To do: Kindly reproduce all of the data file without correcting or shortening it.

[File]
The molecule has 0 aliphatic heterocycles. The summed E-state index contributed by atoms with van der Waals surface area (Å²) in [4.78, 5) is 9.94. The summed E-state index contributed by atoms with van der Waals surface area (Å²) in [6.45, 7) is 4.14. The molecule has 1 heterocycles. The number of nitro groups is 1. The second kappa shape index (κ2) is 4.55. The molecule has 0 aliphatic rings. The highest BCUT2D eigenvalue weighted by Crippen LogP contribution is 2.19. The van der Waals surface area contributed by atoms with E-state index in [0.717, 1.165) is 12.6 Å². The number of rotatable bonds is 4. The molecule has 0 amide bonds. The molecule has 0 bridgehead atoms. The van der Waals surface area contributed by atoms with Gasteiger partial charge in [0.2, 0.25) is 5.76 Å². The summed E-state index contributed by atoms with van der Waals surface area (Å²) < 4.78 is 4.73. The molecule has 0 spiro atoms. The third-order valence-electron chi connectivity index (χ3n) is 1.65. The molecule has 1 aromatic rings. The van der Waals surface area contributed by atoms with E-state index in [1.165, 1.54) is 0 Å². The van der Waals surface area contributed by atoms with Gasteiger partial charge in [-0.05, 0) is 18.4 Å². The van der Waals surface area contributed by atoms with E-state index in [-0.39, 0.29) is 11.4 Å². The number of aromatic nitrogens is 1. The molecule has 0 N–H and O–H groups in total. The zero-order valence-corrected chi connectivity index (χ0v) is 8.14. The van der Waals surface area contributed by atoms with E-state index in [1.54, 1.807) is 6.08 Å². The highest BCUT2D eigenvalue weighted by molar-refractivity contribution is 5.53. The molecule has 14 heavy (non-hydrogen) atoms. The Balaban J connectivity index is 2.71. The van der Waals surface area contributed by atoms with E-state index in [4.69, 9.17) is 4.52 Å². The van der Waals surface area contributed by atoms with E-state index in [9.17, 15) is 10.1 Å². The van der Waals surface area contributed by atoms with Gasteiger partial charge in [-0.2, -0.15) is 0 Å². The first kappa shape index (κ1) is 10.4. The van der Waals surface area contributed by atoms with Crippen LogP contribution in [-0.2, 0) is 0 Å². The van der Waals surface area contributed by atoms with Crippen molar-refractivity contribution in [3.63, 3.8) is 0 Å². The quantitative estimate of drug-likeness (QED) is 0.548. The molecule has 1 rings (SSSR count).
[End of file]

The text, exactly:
The molecule has 0 aliphatic heterocycles. The summed E-state index contributed by atoms with van der Waals surface area (Å²) in [4.78, 5) is 9.94. The summed E-state index contributed by atoms with van der Waals surface area (Å²) in [6.45, 7) is 4.14. The molecule has 1 heterocycles. The number of nitro groups is 1. The second kappa shape index (κ2) is 4.55. The molecule has 0 aliphatic rings. The highest BCUT2D eigenvalue weighted by Crippen LogP contribution is 2.19. The van der Waals surface area contributed by atoms with E-state index in [0.717, 1.165) is 12.6 Å². The number of rotatable bonds is 4. The molecule has 0 amide bonds. The molecule has 0 bridgehead atoms. The van der Waals surface area contributed by atoms with Gasteiger partial charge in [0.2, 0.25) is 5.76 Å². The summed E-state index contributed by atoms with van der Waals surface area (Å²) < 4.78 is 4.73. The molecule has 0 spiro atoms. The third-order valence-electron chi connectivity index (χ3n) is 1.65. The molecule has 1 aromatic rings. The van der Waals surface area contributed by atoms with E-state index in [1.165, 1.54) is 0 Å². The van der Waals surface area contributed by atoms with Gasteiger partial charge in [-0.05, 0) is 18.4 Å². The van der Waals surface area contributed by atoms with E-state index in [-0.39, 0.29) is 11.4 Å². The number of aromatic nitrogens is 1. The molecule has 0 N–H and O–H groups in total. The zero-order valence-corrected chi connectivity index (χ0v) is 8.14. The van der Waals surface area contributed by atoms with E-state index in [1.54, 1.807) is 6.08 Å². The highest BCUT2D eigenvalue weighted by molar-refractivity contribution is 5.53. The molecule has 14 heavy (non-hydrogen) atoms. The Balaban J connectivity index is 2.71. The van der Waals surface area contributed by atoms with E-state index in [4.69, 9.17) is 4.52 Å². The van der Waals surface area contributed by atoms with E-state index in [9.17, 15) is 10.1 Å². The van der Waals surface area contributed by atoms with Gasteiger partial charge in [-0.2, -0.15) is 0 Å². The first kappa shape index (κ1) is 10.4. The van der Waals surface area contributed by atoms with Crippen LogP contribution in [-0.2, 0) is 0 Å². The van der Waals surface area contributed by atoms with Crippen molar-refractivity contribution in [3.63, 3.8) is 0 Å². The quantitative estimate of drug-likeness (QED) is 0.548. The molecule has 1 rings (SSSR count).